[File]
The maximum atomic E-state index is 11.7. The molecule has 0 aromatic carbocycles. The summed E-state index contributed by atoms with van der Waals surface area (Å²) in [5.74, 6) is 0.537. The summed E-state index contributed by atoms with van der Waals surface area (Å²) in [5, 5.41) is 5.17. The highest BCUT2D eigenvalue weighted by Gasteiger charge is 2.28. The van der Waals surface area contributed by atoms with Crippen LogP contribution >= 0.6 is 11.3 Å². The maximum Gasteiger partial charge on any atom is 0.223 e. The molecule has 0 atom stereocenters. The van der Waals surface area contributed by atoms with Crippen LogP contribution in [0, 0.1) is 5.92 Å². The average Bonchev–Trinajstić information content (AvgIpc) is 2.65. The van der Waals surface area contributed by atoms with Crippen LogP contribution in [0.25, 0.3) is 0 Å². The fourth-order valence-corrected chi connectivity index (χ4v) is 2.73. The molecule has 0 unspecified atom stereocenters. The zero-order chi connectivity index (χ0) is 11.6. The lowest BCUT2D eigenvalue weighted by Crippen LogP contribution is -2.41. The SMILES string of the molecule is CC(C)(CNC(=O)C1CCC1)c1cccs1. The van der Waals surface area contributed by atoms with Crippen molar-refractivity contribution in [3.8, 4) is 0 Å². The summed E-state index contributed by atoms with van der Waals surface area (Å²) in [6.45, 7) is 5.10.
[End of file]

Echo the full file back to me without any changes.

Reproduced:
The maximum atomic E-state index is 11.7. The molecule has 0 aromatic carbocycles. The summed E-state index contributed by atoms with van der Waals surface area (Å²) in [5.74, 6) is 0.537. The summed E-state index contributed by atoms with van der Waals surface area (Å²) in [5, 5.41) is 5.17. The highest BCUT2D eigenvalue weighted by Gasteiger charge is 2.28. The van der Waals surface area contributed by atoms with Crippen LogP contribution >= 0.6 is 11.3 Å². The maximum Gasteiger partial charge on any atom is 0.223 e. The molecule has 0 atom stereocenters. The van der Waals surface area contributed by atoms with Crippen LogP contribution in [0, 0.1) is 5.92 Å². The average Bonchev–Trinajstić information content (AvgIpc) is 2.65. The van der Waals surface area contributed by atoms with Crippen LogP contribution in [0.25, 0.3) is 0 Å². The fourth-order valence-corrected chi connectivity index (χ4v) is 2.73. The molecule has 0 unspecified atom stereocenters. The zero-order chi connectivity index (χ0) is 11.6. The lowest BCUT2D eigenvalue weighted by Crippen LogP contribution is -2.41. The SMILES string of the molecule is CC(C)(CNC(=O)C1CCC1)c1cccs1. The van der Waals surface area contributed by atoms with Crippen molar-refractivity contribution in [3.8, 4) is 0 Å². The summed E-state index contributed by atoms with van der Waals surface area (Å²) in [6.45, 7) is 5.10.